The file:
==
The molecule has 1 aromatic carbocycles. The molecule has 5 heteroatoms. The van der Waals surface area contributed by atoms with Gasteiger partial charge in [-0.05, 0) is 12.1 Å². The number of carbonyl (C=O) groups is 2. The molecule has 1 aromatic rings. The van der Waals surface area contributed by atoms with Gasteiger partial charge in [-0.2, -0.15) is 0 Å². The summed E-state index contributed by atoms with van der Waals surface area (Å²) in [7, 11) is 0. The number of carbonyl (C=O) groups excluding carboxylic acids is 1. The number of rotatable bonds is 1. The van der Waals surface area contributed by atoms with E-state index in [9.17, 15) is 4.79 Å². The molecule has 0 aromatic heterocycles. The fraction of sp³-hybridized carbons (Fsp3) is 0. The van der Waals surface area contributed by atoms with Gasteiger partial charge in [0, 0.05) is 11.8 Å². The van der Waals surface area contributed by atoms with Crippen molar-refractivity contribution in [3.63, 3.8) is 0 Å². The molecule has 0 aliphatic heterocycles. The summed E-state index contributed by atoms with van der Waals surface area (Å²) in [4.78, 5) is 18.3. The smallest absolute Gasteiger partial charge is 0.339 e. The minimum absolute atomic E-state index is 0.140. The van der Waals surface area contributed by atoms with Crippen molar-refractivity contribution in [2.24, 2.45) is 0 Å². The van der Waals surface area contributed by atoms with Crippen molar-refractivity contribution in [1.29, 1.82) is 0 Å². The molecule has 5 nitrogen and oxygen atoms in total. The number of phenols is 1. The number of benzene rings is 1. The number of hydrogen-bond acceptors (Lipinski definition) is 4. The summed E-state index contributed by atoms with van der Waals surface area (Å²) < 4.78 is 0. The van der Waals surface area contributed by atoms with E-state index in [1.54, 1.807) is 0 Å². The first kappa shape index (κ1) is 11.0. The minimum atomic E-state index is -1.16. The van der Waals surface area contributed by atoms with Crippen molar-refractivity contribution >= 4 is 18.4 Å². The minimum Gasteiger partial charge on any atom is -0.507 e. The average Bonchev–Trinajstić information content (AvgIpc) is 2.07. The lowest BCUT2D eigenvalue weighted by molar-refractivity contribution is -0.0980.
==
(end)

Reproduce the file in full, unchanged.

The molecule has 1 aromatic carbocycles. The molecule has 5 heteroatoms. The van der Waals surface area contributed by atoms with Gasteiger partial charge in [-0.05, 0) is 12.1 Å². The number of carbonyl (C=O) groups is 2. The molecule has 1 aromatic rings. The van der Waals surface area contributed by atoms with Gasteiger partial charge in [-0.2, -0.15) is 0 Å². The summed E-state index contributed by atoms with van der Waals surface area (Å²) in [7, 11) is 0. The number of carbonyl (C=O) groups excluding carboxylic acids is 1. The number of rotatable bonds is 1. The van der Waals surface area contributed by atoms with E-state index in [9.17, 15) is 4.79 Å². The molecule has 0 aromatic heterocycles. The fraction of sp³-hybridized carbons (Fsp3) is 0. The van der Waals surface area contributed by atoms with Gasteiger partial charge in [0, 0.05) is 11.8 Å². The van der Waals surface area contributed by atoms with Crippen molar-refractivity contribution in [3.63, 3.8) is 0 Å². The molecule has 0 aliphatic heterocycles. The summed E-state index contributed by atoms with van der Waals surface area (Å²) in [4.78, 5) is 18.3. The smallest absolute Gasteiger partial charge is 0.339 e. The minimum absolute atomic E-state index is 0.140. The van der Waals surface area contributed by atoms with Crippen molar-refractivity contribution in [2.24, 2.45) is 0 Å². The van der Waals surface area contributed by atoms with Crippen molar-refractivity contribution in [1.29, 1.82) is 0 Å². The molecule has 5 nitrogen and oxygen atoms in total. The number of phenols is 1. The number of benzene rings is 1. The number of hydrogen-bond acceptors (Lipinski definition) is 4. The summed E-state index contributed by atoms with van der Waals surface area (Å²) < 4.78 is 0. The van der Waals surface area contributed by atoms with E-state index in [1.54, 1.807) is 0 Å². The first kappa shape index (κ1) is 11.0. The minimum atomic E-state index is -1.16. The van der Waals surface area contributed by atoms with Crippen molar-refractivity contribution >= 4 is 18.4 Å². The minimum Gasteiger partial charge on any atom is -0.507 e. The average Bonchev–Trinajstić information content (AvgIpc) is 2.07. The lowest BCUT2D eigenvalue weighted by molar-refractivity contribution is -0.0980.